Textbook instruction and lectures are beneficial ways to learn more about criminal justice, legal studies, paralegal studies and cybersecurity and forensics; however, the professors who possess real-world experience provide an additional enrichment to a degree program. Through practical experience as law enforcement officers, judges, probation and parole officers, corrections and social service personnel, IT professionals and practicing lawyers, our professors enhance the learning experience and provide value to the students. Some examples of such Hodges faculty include:
- Brian O’Reilly, criminal justice adjunct professor in Hodges’ Nichols School of Professional Studies (NSPS), has an expertise in law enforcement, violent crimes and investigations. When he is not teaching, he serves as a detective sergeant and supervisor of the homicide unit with the Fort Myers Police Department.
- Char Wendel, NSPS program chair and professor of legal studies, has spent much of her professional career working as a psychotherapist, a crisis intervention/suicide assessment clinician, a rape crisis center director, a lawyer, a chief executive officer of a health care organization, an instructions designer and a college and university professor.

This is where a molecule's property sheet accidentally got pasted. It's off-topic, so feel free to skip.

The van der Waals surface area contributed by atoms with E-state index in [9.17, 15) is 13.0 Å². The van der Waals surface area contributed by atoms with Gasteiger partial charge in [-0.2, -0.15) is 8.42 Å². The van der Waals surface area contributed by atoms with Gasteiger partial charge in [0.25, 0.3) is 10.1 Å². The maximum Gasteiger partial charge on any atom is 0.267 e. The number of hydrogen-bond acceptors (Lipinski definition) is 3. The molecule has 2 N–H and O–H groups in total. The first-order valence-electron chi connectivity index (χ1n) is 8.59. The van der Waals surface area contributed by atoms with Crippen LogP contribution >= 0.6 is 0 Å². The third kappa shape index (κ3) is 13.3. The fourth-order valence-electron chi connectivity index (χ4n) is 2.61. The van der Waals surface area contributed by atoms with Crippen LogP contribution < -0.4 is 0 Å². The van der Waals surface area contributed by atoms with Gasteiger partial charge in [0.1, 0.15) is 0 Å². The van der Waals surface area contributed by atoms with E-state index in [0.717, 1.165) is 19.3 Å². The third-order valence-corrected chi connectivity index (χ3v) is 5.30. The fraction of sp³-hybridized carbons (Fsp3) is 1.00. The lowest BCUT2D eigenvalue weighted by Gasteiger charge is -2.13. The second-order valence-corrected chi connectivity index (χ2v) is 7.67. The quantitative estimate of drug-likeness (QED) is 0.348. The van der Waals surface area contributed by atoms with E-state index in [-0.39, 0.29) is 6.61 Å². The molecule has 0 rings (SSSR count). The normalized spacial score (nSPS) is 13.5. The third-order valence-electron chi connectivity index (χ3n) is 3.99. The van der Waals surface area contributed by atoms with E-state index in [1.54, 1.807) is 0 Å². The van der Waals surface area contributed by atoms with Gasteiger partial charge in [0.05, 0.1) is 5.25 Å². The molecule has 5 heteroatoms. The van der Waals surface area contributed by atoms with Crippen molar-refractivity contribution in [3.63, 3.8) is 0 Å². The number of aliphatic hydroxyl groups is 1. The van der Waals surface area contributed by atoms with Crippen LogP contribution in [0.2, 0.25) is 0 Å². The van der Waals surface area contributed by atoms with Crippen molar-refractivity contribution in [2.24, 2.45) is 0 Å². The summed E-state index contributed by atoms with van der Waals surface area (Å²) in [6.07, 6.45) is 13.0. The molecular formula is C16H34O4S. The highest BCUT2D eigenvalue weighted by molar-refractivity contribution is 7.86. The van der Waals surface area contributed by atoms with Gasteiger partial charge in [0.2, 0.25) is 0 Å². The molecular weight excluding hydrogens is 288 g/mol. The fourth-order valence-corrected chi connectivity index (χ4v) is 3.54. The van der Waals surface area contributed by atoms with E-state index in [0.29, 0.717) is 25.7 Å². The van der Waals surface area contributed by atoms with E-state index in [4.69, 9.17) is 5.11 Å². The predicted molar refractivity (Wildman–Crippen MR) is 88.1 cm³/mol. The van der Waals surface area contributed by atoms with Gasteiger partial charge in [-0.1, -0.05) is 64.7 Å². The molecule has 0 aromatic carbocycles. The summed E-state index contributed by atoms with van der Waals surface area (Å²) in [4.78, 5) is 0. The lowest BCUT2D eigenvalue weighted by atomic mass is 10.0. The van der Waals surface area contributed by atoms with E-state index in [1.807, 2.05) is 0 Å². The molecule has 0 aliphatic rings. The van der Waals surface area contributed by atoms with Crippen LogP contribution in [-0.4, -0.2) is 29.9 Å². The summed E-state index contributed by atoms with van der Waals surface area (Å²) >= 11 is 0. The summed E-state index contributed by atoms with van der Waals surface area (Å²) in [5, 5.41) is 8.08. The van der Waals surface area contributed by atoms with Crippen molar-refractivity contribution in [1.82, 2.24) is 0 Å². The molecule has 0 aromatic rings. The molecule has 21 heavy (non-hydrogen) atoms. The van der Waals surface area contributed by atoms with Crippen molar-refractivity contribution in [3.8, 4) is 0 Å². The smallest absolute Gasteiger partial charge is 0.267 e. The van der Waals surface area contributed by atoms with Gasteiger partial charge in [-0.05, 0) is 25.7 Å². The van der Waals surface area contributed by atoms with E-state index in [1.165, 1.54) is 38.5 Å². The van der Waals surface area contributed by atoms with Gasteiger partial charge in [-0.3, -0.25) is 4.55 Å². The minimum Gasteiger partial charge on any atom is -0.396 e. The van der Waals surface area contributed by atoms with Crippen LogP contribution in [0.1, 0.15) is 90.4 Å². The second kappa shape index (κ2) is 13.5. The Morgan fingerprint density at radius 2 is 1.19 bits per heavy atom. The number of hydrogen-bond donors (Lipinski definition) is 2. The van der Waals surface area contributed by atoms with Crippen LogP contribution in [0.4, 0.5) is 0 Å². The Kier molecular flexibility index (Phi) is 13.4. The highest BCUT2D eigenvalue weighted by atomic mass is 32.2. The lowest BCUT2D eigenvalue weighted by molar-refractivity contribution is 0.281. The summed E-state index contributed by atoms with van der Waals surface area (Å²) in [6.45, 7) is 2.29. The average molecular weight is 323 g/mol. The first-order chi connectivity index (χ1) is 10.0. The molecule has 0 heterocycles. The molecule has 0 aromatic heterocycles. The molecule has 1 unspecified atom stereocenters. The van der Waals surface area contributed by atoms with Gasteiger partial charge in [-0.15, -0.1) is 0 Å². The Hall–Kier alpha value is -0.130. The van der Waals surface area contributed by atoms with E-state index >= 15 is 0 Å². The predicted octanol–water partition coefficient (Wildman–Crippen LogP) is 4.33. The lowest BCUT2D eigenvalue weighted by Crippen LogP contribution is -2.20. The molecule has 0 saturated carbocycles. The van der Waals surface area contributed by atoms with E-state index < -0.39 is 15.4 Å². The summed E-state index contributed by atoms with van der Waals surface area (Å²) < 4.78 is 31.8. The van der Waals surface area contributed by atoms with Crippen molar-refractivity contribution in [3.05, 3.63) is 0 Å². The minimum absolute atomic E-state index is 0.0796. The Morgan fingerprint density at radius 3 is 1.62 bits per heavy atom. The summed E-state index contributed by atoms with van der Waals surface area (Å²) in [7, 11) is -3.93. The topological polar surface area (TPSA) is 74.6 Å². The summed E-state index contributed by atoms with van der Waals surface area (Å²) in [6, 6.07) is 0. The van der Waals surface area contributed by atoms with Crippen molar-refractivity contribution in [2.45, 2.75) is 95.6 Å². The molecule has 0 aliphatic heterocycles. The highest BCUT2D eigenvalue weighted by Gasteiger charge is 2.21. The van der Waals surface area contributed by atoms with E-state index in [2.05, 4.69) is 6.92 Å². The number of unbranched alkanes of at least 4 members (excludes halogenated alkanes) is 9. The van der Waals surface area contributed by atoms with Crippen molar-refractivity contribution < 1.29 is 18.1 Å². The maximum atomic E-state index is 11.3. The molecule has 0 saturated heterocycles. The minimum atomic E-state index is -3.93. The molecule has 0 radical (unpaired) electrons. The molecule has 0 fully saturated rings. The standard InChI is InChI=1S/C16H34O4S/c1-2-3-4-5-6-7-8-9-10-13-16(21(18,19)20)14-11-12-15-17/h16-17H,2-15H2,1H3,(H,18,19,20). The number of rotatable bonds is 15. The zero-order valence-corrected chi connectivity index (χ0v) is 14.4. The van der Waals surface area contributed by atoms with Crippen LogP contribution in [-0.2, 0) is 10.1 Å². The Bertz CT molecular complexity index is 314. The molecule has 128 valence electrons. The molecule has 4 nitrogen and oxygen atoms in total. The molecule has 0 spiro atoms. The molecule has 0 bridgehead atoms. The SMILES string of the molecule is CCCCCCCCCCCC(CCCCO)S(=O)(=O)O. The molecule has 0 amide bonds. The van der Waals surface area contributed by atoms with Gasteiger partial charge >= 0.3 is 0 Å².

- Timothy Hill, computer information technology adjunct professor in Hodges’ Fisher School of Technology, is an expert in computer forensics and IT security. His professional experience includes serving as an information security engineer and IT specialist with the U.S. Army Network Enterprise Technology Command (NETCOM).
Now that you have a better understanding of the benefits of a criminal justice degree program, as well as its related degree programs, get started on your future career path today.
 Bureau of Labor Statistics, U.S. Department of Labor, Occupational Outlook Handbook, 2016-17 Edition, Police and Detectives, on the Internet at http://www.bls.gov/ooh/protective-service/police-and-detectives.htm (visited July 25, 2016).
 Bureau of Labor Statistics, U.S. Department of Labor, Occupational Outlook Handbook, 2016-17 Edition, Paralegals and Legal Assistants, on the Internet at http://www.bls.gov/ooh/legal/paralegals-and-legal-assistants.htm (visited July 25, 2016).